DCP Midstream LP: This 9.4% Yield Could Get Increased
Will This Dividend Get Hiked?
Shale drilling has transformed the U.S. oil patch. In fact, analysts project that next year, the country will become a net energy exporter for the first time in decades.
This has turned the business of moving oil and gas into a booming venture. DCP Midstream LP (NYSE:DCP), one of the country’s largest pipelines owners, has profited handsomely.
But will America’s soaring energy production turn into a growing dividend for investors?
Well, DCP does throw off ample cash flow. Pipelines cost a lot of money up front, but once you have them up and running, ongoing costs come in at just a fraction of sales.
Through the first nine months of 2018, the partnership generated $546.0 million in distributable cash flow. Management paid out $464.0 million in distributions over that same period, for a payout ratio of 85%.
Generally, I like to see businesses keep their payout ratios under 90%. This leaves executives with some wiggle room to keep making payments even in the event of a bad year or two. So DCP stock’s distribution sits well within the green zone.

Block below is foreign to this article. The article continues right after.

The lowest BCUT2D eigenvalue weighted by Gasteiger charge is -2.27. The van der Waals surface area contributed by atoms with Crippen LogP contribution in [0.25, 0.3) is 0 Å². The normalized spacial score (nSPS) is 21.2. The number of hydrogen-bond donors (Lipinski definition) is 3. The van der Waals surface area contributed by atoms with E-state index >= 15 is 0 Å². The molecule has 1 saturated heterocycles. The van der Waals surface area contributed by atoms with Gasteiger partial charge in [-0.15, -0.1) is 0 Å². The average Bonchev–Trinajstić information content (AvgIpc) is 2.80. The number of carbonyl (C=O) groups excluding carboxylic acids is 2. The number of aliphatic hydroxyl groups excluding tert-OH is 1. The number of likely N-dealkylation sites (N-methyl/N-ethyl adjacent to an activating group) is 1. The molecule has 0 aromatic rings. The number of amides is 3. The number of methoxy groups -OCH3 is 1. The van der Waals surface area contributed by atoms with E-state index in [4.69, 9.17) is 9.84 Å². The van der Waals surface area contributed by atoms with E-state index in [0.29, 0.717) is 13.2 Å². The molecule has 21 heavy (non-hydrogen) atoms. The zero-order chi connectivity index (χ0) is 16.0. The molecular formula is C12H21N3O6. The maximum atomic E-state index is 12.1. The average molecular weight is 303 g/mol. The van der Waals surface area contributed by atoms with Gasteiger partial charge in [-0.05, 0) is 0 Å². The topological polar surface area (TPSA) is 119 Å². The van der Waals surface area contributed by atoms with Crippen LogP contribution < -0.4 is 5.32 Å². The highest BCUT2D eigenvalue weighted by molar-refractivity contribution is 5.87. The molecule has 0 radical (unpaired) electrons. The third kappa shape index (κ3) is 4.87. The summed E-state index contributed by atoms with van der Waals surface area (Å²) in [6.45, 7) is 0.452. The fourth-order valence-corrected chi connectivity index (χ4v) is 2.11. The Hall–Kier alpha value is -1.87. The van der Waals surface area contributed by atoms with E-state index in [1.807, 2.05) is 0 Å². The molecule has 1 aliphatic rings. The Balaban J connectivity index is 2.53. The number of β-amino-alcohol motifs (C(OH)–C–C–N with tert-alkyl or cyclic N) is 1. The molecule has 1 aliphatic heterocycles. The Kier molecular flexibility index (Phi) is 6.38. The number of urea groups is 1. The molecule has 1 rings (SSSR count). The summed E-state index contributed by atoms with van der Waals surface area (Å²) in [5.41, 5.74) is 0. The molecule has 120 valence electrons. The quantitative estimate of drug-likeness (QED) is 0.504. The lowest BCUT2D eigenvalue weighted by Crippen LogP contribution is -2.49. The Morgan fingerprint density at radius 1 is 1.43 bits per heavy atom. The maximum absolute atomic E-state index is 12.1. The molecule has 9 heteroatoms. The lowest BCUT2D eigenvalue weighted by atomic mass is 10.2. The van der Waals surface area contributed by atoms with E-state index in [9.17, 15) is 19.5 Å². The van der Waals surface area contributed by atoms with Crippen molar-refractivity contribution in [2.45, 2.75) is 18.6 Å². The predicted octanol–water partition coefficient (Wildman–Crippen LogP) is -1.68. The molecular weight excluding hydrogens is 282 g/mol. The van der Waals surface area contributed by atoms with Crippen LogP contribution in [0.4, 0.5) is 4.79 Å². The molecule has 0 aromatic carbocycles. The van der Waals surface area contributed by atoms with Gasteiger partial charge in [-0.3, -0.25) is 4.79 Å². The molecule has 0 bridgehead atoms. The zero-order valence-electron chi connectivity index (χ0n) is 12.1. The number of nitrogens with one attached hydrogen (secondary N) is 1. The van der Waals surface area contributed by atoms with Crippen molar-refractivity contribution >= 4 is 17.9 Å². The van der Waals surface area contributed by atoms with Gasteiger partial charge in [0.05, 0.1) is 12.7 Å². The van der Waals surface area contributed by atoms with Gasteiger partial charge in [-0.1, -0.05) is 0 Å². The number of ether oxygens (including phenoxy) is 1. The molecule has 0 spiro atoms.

Moreover, I expect that payout to keep growing.
Thanks in part large part to shale drilling, DCP has grown its cash flow over the past several years. With more barrels flowing through its network, the company has enjoyed a growing stream of toll income.
Even better, executives have even managed to raise prices on existing routes. Across the country, existing pipelines operate at full capacity. This allows incumbent players to jack up their toll fees.
Overall, analysts project that DCP Midstream LP’s cash flow will grow at a high-single-digit clip over the next five years. Given the partnership’s modest payout ratio, investors can expect their distributions to increase more or less in line with profits. Management could boost this growth rate further through acquisitions, assuming they don’t overpay.
The only factor that could upset DCP’s plans? Interest rates.
DCP Midstream LP competes directly with fixed-income securities for capital. If rates rise, traders will likely dump their units for safer yields elsewhere.
Furthermore, pipelines fund much of their expansion through debt. If we see higher interest rates, share owners will see lower cash flows.
That said, DCP has locked in today’s low yields through long-term, fixed-rate debt. That should allow the business to weather the Federal Reserve’s rate hike campaign better than most.
In other words, DCP stock’s 9.4% payout will likely continue to grow.